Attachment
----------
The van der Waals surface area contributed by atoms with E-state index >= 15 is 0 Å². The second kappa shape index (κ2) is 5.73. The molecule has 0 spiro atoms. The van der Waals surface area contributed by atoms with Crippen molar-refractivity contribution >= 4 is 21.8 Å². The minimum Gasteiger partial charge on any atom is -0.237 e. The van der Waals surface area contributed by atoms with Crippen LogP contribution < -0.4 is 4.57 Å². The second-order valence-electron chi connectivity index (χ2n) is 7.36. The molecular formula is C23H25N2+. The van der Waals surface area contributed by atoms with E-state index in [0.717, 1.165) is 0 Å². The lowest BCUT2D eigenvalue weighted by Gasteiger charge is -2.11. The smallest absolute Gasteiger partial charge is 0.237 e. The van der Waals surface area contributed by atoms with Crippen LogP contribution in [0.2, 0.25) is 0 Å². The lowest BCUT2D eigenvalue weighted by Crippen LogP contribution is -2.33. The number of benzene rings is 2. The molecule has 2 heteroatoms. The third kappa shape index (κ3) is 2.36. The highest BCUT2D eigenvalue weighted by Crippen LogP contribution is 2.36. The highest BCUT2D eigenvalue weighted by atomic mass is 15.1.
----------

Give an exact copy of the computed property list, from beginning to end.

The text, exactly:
The van der Waals surface area contributed by atoms with E-state index >= 15 is 0 Å². The second kappa shape index (κ2) is 5.73. The molecule has 0 spiro atoms. The van der Waals surface area contributed by atoms with Crippen molar-refractivity contribution >= 4 is 21.8 Å². The minimum Gasteiger partial charge on any atom is -0.237 e. The van der Waals surface area contributed by atoms with Crippen LogP contribution < -0.4 is 4.57 Å². The second-order valence-electron chi connectivity index (χ2n) is 7.36. The molecular formula is C23H25N2+. The van der Waals surface area contributed by atoms with E-state index in [0.717, 1.165) is 0 Å². The lowest BCUT2D eigenvalue weighted by Gasteiger charge is -2.11. The smallest absolute Gasteiger partial charge is 0.237 e. The van der Waals surface area contributed by atoms with Crippen LogP contribution in [0.2, 0.25) is 0 Å². The lowest BCUT2D eigenvalue weighted by Crippen LogP contribution is -2.33. The number of benzene rings is 2. The molecule has 2 heteroatoms. The third kappa shape index (κ3) is 2.36. The highest BCUT2D eigenvalue weighted by Crippen LogP contribution is 2.36. The highest BCUT2D eigenvalue weighted by atomic mass is 15.1.